However, the descriptor model implies in some behaviors that can raise eyebrows, even for experienced users. Like this bit here:
>>> class A(object): ... def b(self): pass ... >>> A.b is A.b False >>> a = A() >>> a.b is a.b False
Eeeeek! :-) And now what? Well - it happens that while Object methods are not just functions that receive the object instance as its first parameter - that is, methods are objects from a different class than functions - they are not recorded in the class or in the object instance itself. Rather: both bound and unbound methods for new-style classes in Python are created at attribute retrieval-time: The very "a.b" expression above is, internally, a call to a.__getattribute__("b") - and this call uses the descritor mechanism to wrap the function stored in the class __dict__ attribute in an instance method.
So, methods are objects that contain a reference to the original function, but prepends the "self" variable to the function call when they are called for a bound instance:
>>> class A(object): ... def b(self): pass >>> a = A() >>> a.b.im_func <function b at 0x7f6613a6cd70> >>> a.b.im_func is A.b.im_func is A.__dict__["b"] True
(extra bonus: I just learnd about the possibility of concatenating the "is" operator here as well :-) )
This way of doing things works fine, in almost all circunstances. However, the only kinds of objects that are turned into "properties which are method factories" at class creation time are functions. If you want to have other kind of callable objects (like any instance of a class with a "call") into a proper method, you have to create the descriptor for that yourself. It is actually quite simple -you just have to "implement the descriptor protocol" - which is another way to say, you just have to add a __get__ method :-) . Let's suppose I want a method for a class that is itself an object which keeps track of how many times it was called:
class CounterFunction(object): """Designed to work as function decorator - will not work for methods """ def __init__(self, function): self.func = function self.counter = 0 def __call__(self, *args, **kw): self.counter += 1 return self.func(*args, **kw) @CounterFunction def b(): pass b() b() print b.counter #-> 2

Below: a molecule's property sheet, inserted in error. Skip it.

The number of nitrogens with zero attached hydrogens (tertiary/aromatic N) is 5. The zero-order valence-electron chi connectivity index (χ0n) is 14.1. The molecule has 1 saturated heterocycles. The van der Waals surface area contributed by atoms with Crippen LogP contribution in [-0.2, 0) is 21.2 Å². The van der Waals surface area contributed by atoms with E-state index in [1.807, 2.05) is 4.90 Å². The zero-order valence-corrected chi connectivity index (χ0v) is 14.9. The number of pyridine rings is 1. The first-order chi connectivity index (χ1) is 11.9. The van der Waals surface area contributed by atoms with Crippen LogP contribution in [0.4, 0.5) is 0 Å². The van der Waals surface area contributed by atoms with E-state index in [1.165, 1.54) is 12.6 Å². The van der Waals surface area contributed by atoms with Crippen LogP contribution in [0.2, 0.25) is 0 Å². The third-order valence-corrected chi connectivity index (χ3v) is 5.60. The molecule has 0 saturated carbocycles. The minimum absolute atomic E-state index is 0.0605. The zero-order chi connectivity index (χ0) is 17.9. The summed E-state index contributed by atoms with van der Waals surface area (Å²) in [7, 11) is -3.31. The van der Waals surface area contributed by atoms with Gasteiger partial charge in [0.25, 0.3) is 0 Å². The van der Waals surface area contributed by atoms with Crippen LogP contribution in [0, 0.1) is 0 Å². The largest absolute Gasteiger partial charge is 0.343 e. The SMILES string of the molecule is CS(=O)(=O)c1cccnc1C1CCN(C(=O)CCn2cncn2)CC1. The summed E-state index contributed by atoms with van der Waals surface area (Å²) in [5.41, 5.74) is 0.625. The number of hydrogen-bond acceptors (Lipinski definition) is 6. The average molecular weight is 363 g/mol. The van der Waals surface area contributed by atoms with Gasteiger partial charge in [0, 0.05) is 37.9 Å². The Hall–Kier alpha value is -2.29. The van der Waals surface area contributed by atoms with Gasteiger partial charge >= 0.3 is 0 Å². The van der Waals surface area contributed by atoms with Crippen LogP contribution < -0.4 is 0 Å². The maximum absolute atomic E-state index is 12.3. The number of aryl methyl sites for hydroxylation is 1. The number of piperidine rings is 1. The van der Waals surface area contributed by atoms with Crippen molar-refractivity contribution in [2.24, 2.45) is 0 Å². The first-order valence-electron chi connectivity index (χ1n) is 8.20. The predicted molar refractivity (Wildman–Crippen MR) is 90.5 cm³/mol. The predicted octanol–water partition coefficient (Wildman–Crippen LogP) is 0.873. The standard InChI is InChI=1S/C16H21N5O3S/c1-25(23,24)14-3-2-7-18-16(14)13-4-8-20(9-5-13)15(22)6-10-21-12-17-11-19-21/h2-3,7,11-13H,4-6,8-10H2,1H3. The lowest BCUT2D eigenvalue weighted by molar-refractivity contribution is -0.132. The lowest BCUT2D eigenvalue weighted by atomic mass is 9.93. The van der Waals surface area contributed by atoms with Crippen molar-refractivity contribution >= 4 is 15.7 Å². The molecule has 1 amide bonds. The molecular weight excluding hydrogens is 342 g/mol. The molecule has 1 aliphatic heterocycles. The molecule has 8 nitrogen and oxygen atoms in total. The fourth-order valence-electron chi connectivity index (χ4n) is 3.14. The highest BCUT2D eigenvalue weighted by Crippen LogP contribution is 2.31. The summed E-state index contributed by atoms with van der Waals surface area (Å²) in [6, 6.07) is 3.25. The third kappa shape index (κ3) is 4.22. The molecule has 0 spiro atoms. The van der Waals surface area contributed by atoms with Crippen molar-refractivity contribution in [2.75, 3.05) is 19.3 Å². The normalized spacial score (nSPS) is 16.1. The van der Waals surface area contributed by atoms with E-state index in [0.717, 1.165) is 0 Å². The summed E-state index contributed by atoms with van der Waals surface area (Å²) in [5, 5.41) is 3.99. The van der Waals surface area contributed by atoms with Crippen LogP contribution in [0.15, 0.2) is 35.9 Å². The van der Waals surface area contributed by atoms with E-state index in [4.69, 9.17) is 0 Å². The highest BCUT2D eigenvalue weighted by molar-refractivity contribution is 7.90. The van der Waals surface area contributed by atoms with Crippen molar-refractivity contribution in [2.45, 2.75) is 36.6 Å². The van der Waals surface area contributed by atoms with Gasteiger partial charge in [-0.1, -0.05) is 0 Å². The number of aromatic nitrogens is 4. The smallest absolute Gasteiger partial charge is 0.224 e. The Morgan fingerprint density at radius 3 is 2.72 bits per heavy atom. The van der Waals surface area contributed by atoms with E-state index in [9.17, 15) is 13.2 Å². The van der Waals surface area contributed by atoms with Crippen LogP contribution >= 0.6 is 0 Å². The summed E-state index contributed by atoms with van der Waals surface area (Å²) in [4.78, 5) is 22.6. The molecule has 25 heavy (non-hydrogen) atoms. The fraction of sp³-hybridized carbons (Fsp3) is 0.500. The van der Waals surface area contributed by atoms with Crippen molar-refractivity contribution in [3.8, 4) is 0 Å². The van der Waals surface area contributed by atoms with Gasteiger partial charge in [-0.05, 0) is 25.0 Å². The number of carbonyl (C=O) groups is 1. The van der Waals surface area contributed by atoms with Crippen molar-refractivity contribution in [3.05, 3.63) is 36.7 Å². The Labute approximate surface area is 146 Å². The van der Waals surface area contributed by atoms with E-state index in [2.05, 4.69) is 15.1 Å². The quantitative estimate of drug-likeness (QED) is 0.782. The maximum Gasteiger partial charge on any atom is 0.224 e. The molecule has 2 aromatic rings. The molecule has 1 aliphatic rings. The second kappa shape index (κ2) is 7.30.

And if we try to use that as a decorator for a method,
the method will no longer "work":
class C(object): @CounterFunction def d(self): pass c = C() c.d() #Traceback (most recent call last): # File "<stdin>", line 1, in <module> # File "<stdin>", line 8, in __call__ #TypeError: d() takes exactly 1 argument (0 given)
However a call like "c.d(c) " would succeed - the c.d object just does not get its instance prepended to the argument list.
If we do, instead:
from types import MethodType class CounterFunction(object): """Designed to work as function or method decorator """ def __init__(self, function): self.func = function self.counter = 0 def __call__(self, *args, **kw): self.counter += 1 return self.func(*args, **kw) def __get__(self, instance, owner): return MethodType(self, instance, owner) class C(object): @CounterFunction def d(self): pass c = C() c.d() print c.d.counter #-> 1
This "__get__" method, as above, does exactly what the authomatically created "getter" for methods does when we use an ordnary method. This behavior is implemented in the metaclass for Python classes, that is, the "type" method. Whena class object is instantiaded (the moment it is defined) the __new__ method inside type checks which objects in its body dictionary are functions, and replaces them by the descritors with a __get__ method like the one above.
It should be noted that it is an official advise that you can increase performance in certain code patterns by caching an object method in a local variable rather than retrieveing the method each time you want to call it - that is:
for i in xrange(5000): a.do_something()
is actually faster as:
b = a.do_something for i in xrange(5000): b()
The exact behavior of methods and descriptors is described in detail here in the official documentation, here, --look at "user methods" objects: